Published on September 23rd, 2015 |1
Buckhead R.E. investor found guilty of code violations, faces jail time
Warren has let his properties go to seed instead of properly maintaining them and is considered a habitual offender and could be jailed for up to six months on each of the two convictions he received on Tuesday.
Warren was acquitted on three other counts, the Atlanta Journal-Constitution says. He will receive his sentence on Oct. 20.
Speculators like Warren have been buying up inexpensive property near the new Atlanta Falcons stadium and the Atlanta BeltLine, hoping to turn them into profits once land values increase due to the new projects. Mayor Kasim Reed has spoken out against this practice, going so far as to label Warren a “predator” in May.
Warren has stood trial on three citations issued during a November 2014 code enforcement sweep on his properties, but Judge Crystal Gaines withheld verdicts on all of the cases until Tuesday, when the businessman was scheduled to stand trial on charges related to a fourth house.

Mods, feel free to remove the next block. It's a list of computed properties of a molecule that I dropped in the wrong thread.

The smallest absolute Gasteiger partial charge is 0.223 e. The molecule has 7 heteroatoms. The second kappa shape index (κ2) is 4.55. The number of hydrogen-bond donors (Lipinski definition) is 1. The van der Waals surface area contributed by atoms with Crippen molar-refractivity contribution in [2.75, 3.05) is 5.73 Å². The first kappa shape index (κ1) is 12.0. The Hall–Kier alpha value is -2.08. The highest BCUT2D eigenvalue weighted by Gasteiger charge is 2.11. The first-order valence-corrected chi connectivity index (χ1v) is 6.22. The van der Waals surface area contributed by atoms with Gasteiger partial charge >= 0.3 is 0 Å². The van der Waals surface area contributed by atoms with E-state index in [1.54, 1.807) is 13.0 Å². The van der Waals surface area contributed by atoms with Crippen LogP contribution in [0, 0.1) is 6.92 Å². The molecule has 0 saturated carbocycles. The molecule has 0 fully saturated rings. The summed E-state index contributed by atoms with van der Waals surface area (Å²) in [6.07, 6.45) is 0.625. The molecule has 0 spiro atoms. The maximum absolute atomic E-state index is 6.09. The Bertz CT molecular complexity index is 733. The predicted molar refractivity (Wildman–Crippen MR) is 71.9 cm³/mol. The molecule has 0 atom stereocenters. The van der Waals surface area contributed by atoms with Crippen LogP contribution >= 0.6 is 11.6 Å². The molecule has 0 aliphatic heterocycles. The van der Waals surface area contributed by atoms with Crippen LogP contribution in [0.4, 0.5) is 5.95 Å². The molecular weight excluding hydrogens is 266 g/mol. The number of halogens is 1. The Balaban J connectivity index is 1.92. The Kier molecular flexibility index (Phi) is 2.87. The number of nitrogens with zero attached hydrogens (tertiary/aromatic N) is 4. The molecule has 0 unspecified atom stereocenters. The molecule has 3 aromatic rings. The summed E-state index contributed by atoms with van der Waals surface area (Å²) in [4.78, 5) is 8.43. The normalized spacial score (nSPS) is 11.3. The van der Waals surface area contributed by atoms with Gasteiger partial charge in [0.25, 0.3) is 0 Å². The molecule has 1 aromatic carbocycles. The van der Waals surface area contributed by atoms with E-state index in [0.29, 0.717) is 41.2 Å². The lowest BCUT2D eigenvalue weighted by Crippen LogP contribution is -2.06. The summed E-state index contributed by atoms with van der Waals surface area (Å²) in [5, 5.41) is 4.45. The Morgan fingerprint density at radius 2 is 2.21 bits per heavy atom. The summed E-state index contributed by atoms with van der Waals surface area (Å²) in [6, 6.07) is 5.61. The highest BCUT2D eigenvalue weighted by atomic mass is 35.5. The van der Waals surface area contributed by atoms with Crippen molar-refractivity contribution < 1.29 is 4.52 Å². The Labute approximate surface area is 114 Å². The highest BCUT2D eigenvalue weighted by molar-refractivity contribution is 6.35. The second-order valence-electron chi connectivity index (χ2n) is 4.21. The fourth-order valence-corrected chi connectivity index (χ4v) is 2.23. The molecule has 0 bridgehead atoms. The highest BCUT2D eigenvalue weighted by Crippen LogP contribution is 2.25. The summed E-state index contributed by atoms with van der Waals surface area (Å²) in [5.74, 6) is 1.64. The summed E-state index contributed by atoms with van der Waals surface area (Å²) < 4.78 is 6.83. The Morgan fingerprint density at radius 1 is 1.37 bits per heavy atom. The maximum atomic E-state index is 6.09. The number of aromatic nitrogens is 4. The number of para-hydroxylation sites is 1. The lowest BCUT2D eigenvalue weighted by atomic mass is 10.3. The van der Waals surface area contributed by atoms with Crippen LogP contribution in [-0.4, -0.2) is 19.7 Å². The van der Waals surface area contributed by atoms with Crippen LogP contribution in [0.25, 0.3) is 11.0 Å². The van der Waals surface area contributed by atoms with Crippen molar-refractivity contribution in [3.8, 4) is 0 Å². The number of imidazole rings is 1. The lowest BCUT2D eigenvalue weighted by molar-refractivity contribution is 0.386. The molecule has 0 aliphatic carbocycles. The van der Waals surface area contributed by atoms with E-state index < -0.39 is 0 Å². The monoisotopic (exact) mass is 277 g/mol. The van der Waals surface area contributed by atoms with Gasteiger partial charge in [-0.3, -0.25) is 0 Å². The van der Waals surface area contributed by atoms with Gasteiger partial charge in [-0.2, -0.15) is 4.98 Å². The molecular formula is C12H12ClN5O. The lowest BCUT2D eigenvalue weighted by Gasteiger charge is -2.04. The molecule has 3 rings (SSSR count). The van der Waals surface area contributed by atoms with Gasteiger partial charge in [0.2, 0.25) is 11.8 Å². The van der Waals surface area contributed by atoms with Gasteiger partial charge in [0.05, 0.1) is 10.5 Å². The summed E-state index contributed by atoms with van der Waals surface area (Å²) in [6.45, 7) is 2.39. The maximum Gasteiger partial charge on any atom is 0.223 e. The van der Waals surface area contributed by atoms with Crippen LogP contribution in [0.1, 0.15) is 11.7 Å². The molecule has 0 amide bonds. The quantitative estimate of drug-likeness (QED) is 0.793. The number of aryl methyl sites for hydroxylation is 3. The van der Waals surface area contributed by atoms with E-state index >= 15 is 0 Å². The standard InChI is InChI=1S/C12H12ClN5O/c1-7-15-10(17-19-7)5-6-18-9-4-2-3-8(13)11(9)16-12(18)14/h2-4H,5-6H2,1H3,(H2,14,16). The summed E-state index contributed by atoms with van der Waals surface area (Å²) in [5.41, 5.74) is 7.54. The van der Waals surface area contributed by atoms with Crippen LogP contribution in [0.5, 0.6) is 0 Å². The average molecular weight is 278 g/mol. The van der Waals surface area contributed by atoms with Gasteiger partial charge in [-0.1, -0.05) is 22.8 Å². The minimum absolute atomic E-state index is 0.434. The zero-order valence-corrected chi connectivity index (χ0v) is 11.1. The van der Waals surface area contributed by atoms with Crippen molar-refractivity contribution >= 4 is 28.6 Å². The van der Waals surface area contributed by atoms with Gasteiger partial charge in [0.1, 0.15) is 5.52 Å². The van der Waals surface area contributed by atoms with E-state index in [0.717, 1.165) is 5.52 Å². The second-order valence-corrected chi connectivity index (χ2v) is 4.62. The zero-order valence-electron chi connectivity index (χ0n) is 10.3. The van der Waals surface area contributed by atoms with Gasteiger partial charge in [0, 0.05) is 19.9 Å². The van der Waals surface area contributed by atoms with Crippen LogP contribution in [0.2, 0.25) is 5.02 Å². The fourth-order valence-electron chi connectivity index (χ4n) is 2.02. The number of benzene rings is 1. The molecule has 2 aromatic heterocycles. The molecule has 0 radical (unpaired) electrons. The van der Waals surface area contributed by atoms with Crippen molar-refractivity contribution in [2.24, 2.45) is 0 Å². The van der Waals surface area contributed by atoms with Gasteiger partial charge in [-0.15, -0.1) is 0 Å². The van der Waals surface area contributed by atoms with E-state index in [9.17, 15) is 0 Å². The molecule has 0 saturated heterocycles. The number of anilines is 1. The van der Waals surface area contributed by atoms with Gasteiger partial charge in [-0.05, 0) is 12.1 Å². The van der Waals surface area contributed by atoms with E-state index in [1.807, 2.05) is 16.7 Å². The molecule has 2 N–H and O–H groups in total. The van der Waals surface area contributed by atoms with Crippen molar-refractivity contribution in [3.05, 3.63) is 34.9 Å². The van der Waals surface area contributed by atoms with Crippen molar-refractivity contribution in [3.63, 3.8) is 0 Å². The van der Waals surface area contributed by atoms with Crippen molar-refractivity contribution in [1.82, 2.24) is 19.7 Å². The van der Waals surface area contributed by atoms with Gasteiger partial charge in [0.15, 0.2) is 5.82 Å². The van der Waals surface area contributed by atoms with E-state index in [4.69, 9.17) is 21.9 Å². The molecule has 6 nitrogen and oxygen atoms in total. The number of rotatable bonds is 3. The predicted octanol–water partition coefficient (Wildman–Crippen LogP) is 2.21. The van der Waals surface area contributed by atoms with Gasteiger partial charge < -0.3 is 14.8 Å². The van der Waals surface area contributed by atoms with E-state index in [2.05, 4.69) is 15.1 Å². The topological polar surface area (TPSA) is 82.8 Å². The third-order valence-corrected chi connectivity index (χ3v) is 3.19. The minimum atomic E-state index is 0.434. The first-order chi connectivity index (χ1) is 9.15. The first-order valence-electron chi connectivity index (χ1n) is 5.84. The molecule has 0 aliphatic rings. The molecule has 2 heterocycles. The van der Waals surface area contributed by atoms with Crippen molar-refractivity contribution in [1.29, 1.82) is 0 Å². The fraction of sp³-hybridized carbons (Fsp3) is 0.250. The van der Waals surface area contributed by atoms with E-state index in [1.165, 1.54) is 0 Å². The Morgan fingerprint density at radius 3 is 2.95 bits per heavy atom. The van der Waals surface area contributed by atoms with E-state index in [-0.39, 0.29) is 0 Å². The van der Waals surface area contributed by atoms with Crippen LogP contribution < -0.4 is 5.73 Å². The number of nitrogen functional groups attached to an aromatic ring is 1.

Instead, Gaines announced guilty verdicts in two of the trials, and found Warren not guilty on three counts relating to the third. Charges for the scheduled fourth trial were dropped because prosecutors think Warren no longer owned that house when he was cited.
As a repeat offender, Warren faces a mandatory sentence of at least 30 days in jail on both guilty verdicts. Sentencing is set for Oct. 20, and Warren is out on $2,000 bond pending appeal.
Warren and his attorney George Lawson declined comment after the verdicts were read. Warren faces trial again for another property on Oct. 20, the same day he’s to be sentenced on Tuesday’s verdicts.
Warren was found guilty even though the houses were owned by limited liability corporations that were not listed under his name. Lawson argued that his client was not responsible for their conditions because he was not their owner or operator. But witnesses testified that Warren was in charge of day-to-day operations at those businesses, and records showed he had an ownership interest.